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Personal Hygiene for Teens & Tweens


Personal hygiene for tweens and teens

Puberty brings a physical transformation for your preteen. Those physical and hormonal changes typically begin between ages 8 and 13 for girls and 9 to 15 for boys, and they cause everything from oily skin to excess perspiration (and potential increases in thinking mom and dad are the worst). Introducing an effective personal hygiene routine is important during this transition. Here are the self-care habits to teach your teen or tween:

  1. Take a shower every day: Remind your teen or tween to start each day with clean skin. Focus on the armpits and feet with an antibacterial deodorant soap. Showering is also a must after any sweaty activities.
  2. Wash that oil right out of your hair: Teen and tween hair isn't always easy to manage. Overactive sebaceous glands ramp up the oil in your teen or tween's hair, so shampooing at least every other day can keep it under control. Clean hair can also decrease breakouts.
  3. Keep skin clear: Teens' and tweens’ skin also gets oilier, especially in the “T-zone.” For proper skin care, provide a mild acne cleanser or soap to use twice a day, and follow up with an over-the-counter benzoyl peroxide cream. Discourage your teen or tween from touching their face — it spreads bacteria, and picking can leave scars.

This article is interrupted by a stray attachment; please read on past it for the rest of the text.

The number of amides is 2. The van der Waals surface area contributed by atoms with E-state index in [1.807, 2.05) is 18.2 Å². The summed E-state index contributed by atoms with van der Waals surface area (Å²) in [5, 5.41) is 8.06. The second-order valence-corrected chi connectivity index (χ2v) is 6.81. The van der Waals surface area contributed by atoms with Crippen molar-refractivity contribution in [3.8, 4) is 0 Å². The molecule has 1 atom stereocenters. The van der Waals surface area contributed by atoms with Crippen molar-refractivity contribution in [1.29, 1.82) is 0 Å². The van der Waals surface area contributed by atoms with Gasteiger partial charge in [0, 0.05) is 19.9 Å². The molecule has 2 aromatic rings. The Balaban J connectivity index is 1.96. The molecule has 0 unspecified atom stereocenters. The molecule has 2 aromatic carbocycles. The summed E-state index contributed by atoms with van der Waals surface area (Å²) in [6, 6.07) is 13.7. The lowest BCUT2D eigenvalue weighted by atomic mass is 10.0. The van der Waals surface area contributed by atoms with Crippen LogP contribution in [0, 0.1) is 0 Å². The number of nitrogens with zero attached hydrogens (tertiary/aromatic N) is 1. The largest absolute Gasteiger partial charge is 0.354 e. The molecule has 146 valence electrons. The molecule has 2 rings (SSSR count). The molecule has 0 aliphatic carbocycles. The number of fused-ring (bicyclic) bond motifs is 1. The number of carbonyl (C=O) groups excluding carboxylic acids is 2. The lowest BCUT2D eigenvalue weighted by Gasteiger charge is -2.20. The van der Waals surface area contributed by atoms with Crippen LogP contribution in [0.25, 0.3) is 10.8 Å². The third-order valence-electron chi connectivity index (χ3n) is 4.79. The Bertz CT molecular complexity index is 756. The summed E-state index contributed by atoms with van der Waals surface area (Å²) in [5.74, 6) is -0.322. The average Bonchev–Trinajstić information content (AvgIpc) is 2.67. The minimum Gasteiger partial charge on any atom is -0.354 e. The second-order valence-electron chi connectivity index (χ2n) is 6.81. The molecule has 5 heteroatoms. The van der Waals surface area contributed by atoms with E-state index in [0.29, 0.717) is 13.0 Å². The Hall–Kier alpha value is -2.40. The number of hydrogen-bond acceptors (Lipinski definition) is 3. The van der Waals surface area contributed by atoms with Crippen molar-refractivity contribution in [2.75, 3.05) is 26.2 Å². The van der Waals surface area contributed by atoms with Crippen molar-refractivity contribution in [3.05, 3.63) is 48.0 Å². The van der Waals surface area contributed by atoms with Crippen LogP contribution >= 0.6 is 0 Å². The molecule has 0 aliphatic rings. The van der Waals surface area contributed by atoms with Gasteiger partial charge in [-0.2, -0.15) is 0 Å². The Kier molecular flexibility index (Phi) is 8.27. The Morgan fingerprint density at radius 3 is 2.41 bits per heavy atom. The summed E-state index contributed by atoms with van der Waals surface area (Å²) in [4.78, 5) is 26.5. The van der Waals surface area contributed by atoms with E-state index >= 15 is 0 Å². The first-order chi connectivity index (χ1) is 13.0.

4. Shave safely: When you decide your teen can handle the responsibility, buy them shaving cream and a kid-friendly razor. (Disposable ones are too sharp.) Teach them how to shave correctly — wet the skin and hair, apply shaving cream, then lightly drag the razor across skin.
  5. Stop the sweat: First things first: changing clothes and undergarments daily is essential. Also, don't let your teen leave the house without deodorant or antiperspirant. (Deodorant covers up the smell, while antiperspirant stops perspiration.) Maybe even stash an extra stick in their backpack!
  6. Brush, floss, rinse ... repeat: Make sure your teens understand that skimping on oral care can cause gingivitis, cavities and bad breath. Show them how to brush correctly, and teach them to follow up with floss and mouthwash — both morning and night.
  7. Trim and tidy fingernails: Show your teen or tween how to trim fingernails and toenails straight across to prevent ingrown nails. Then slightly round at the top with a nail clipper and/or emery board. If nails look good, your teens may be less likely to bite them.

These are all good hygiene habits to start instilling in your teen or tween today!

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